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[whatwg] X-UA-Compatible, X-* headers, validators, etc.

From: Julian Reschke <julian.reschke@gmx.de>
Date: Fri, 09 Oct 2009 20:21:14 +0200
Message-ID: <4ACF7F1A.1030403@gmx.de>
Alex Russell wrote:
> Howdy,
> 
> As you may have heard, Google Chrome Frame is a plugin that helps web
> authors target modern standards and renderer features. The current
> mechanism for this switch is a value for an http-equiv meta tag, the
> same mechanism which IE 8 introduced for helping authors ensure
> renderer-level compatibility for content. The GCF team plans to
> support HTTP headers with the same values in the near future [1]. As
> currently specified, HTML 5 includes a list of pre-defined good values
> for http-equiv [2] and specifies a pragma extensibility mechanism [3]
> which predicates new entries on being registered HTTP headers from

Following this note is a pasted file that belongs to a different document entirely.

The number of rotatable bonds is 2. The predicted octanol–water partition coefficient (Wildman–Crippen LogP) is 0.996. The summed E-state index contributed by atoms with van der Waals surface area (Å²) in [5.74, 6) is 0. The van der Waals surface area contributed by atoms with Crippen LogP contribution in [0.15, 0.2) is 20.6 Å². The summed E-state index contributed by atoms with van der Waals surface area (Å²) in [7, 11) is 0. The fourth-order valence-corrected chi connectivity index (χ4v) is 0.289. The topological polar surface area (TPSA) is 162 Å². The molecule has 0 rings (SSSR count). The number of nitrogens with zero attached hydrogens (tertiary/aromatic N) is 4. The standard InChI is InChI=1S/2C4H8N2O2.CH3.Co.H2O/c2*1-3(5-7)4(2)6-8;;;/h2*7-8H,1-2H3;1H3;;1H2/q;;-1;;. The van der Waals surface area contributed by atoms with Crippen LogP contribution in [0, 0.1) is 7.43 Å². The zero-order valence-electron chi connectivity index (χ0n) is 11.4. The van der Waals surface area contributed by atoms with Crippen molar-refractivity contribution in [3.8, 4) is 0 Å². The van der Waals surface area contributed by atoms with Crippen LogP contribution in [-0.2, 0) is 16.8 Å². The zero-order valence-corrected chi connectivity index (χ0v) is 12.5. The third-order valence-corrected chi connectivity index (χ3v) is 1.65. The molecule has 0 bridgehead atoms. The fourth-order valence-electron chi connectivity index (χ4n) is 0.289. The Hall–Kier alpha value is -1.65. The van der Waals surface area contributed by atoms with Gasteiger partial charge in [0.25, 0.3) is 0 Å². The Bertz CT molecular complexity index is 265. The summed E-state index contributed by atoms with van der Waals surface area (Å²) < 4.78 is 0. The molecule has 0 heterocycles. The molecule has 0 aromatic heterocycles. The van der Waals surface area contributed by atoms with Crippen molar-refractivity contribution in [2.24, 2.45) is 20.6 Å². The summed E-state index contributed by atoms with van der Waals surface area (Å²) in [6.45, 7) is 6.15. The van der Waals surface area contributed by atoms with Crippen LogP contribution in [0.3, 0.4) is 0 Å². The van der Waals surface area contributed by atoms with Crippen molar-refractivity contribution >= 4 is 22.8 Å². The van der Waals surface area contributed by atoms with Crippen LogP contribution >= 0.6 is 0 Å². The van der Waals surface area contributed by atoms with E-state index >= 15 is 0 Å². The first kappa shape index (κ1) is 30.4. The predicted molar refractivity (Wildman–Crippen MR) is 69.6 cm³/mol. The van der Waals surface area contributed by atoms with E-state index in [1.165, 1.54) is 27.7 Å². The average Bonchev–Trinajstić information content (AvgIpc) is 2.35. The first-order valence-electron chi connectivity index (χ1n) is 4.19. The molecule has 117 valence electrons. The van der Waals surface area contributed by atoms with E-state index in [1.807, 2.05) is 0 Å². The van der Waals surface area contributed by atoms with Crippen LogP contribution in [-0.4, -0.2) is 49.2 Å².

> duly submitted RFCs. This is onerous and does not fit well with
> current network-level practice.
> 
> RFC 2616 [4], section 6.2 provides a mechanism for coordinating
> servers and clients to use extensions:
> 
>    However, new or experimental header
>    fields MAY be given the semantics of
>    response-header fields if all parties in
>    the communication recognize them to
>    be response-header fields. Unrecognized
>    header fields are treated as entity-header
>    fields.
> ...

True, but there is no real "X-" prefix convention for HTTP headers.

But, there is a registration procedure, defined in RFC 3864. It defines 
two registries, a provisional, and a permanent. The latter (and only 
that) requires:

    Registration of a new message header field starts with construction
    of a proposal that describes the syntax, semantics and intended use
    of the field.  For entries in the Permanent Message Header Field
    Registry, this proposal MUST be published as an RFC, or as an Open
    Standard in the sense described by RFC 2026, section 7 [1].

(<http://tools.ietf.org/html/rfc3864#section-4.1>)

The HTML5 requirement goes further than the IETF requirement; I would 
consider that a bug.

BR, Julian
Received on Friday, 9 October 2009 11:21:14 UTC

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